Monkey Mind is, of course, endemic to human beings of all chemical make-ups. However, it is a serious challenge to kids who brim with the energy and distraction of ADHD--not to mention their parents, teachers, siblings and police officers! Of course, some of us who like the way we operate wear the label as a badge of honor. (Sort of like John Belushi's character, in Animal House who wears a food-stained sweatshirt that simply reads: COLLEGE.)

Those of us with diagnosed (medically or culturally) as living with Attention-Deficit Hyperactivity Disorder (ADHD), or Hyperkinetic Disorder as officially known in the UK, are generally considered to be dealing with a developmental disorder, largely neurological in nature, affecting about 5% of the world's population. Researcher have mapped the disorder to other affects on the brain's development.

clipped from www.reuters.com

Children and teenagers with attention deficit hyperactivity disorder have developmental delays of up to three years in some regions of the brain, U.S. researchers said on Monday.

"The sequence in which different parts of the brain matured in the kids with ADHD was exactly the same as in healthy kids. It's just that everything was delayed by a couple of years," said Dr. Philip Shaw National Institutes of Health's National Institute of Mental Health.

Shaw said the delays are most pronounced in regions of the brain that are important for controlling thought, attention and planning.

ADHD is a condition suffered by about 2 million U.S. children that often becomes apparent in preschool and early school years. Children with ADHD have a tougher time controlling their behavior and paying attention.

The finding was based on imaging studies involving 223 children and teens with ADHD and 223 without the disorder.

The Metacognitive Anti-Complaint Campaign

Will Bowen, a Kansas City minister recognized that word choice determines thought choice, which determines emotions and actions.designed a solution in the form of a simple purple bracelet, which he offered to his congregation with a challenge: go 21 days without complaining.

Each time one of them complained, they had to switch the bracelet to their other wrist and start again from day 0. It was simple but effective metacognitive awareness training.

Here are a few of the changes I noticed then and am noticing again now:

1) My lazier thinking evolved from counterproductive commiserating to reflexive systems thinking. Each description of a problem forced me to ask and answer: What policy can I create to avoid this in the future?

2) I was able to turn off negative events—because the tentative solution had be offered—instead of giving them indefinite mental shelf-life (and “open loop” in GTD parlance), resulting in better sleep and more pleasant conversations with both friends and business partners.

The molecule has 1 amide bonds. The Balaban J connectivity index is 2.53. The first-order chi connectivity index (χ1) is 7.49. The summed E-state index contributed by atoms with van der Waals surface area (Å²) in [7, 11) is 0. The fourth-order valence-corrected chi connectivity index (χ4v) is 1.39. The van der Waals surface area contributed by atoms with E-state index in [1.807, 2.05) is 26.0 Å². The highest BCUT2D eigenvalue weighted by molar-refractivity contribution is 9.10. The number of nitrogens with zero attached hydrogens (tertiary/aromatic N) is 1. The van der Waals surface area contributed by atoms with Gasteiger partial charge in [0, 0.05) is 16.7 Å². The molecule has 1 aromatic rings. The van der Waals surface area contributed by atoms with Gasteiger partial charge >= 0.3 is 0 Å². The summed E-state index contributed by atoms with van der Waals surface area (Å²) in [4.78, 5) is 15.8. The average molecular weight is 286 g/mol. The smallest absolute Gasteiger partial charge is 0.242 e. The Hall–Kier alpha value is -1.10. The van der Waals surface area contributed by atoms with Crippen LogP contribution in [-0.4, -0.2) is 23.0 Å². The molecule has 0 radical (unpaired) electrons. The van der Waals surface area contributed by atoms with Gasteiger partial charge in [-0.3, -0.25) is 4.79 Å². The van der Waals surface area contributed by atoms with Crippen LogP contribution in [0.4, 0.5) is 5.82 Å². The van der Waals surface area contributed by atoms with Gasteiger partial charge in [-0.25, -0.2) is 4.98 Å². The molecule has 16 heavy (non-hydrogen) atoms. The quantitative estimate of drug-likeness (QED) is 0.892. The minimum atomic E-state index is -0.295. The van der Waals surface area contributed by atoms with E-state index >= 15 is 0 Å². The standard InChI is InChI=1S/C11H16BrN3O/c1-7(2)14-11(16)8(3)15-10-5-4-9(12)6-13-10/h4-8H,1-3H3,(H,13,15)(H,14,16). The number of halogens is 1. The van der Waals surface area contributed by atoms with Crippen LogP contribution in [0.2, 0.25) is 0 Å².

3) People want to be around action-oriented problem solvers. Training yourself to offer solutions on-the-spot attracts people and resources.

The Most Innovative Ways to Nap

My favorite activity synergized with funky furniture and gadgetry!
clipped from www.fastcompany.com
The Most Innovative Ways to Nap
With increasing awareness about the health benefits of sleep, napping is becoming both more popular and more acceptable -- not just on college campuses. The opportunity to cater to this trend has caught the attention of entrepreneurs, and in recent years, there has been a slew of new products and services that facilitate napping. Here are some of the most interesting ways to catch a few reinvigorating minutes of rest when you can’t just jump into bed.

Human Brain One of the technologies, is a iTunes-like music streamer that uses an algorithm to combine music, words and rhythms.

pzizz is a mac and windows software application that generates random soundtracks which help you regain your energy. pzizz currently sports two modules: energizer and sleep. The service uses Neuro Linguistic Programming to achieve optimal brainwave action.

Neuro Linguistic Programming is defined as the influence of language patterns on the brain. It shows us how language patterns program our minds and form our views.

NLP is a system in which the brain is viewed as a computer that can be reprogrammed to think and feel in a way that helps people achieve specific goals.

Morality: Your Inner Chimp

A fantastic podcast aired on April 28, 2007 and profiled on Chicago's WBEZ This American Life. Listen to more on the Science of Morality.

Turns out, when faced with moral dilemmas, there is a band of chimps in our brains, duking it out. And it requires some alpha chimp arbitration!

clipped from www.wnyc.org
Where does our sense of right and wrong come from? We peer inside the brains of people contemplating moral dilemmas, watch chimps at a primate research center share blackberries, observe a playgroup of 3 year-olds fighting over toys, and tour the country's first penitentiary, Eastern State Prison. Also: the story of land grabbing, indentured servitude and slum lording in the fourth grade.

Then we'll move from inner chimp to outer. Dr. Frans de Waals lets us watch a chimp fight at the Yerkes National Primate Research Center in Atlanta. And we'll turn our navel-gazing toward the furrier navels of the chimps to learn a little more about this thing called morality: where it comes from, its evolutionary benefit, and why you can't guilt-trip an ape.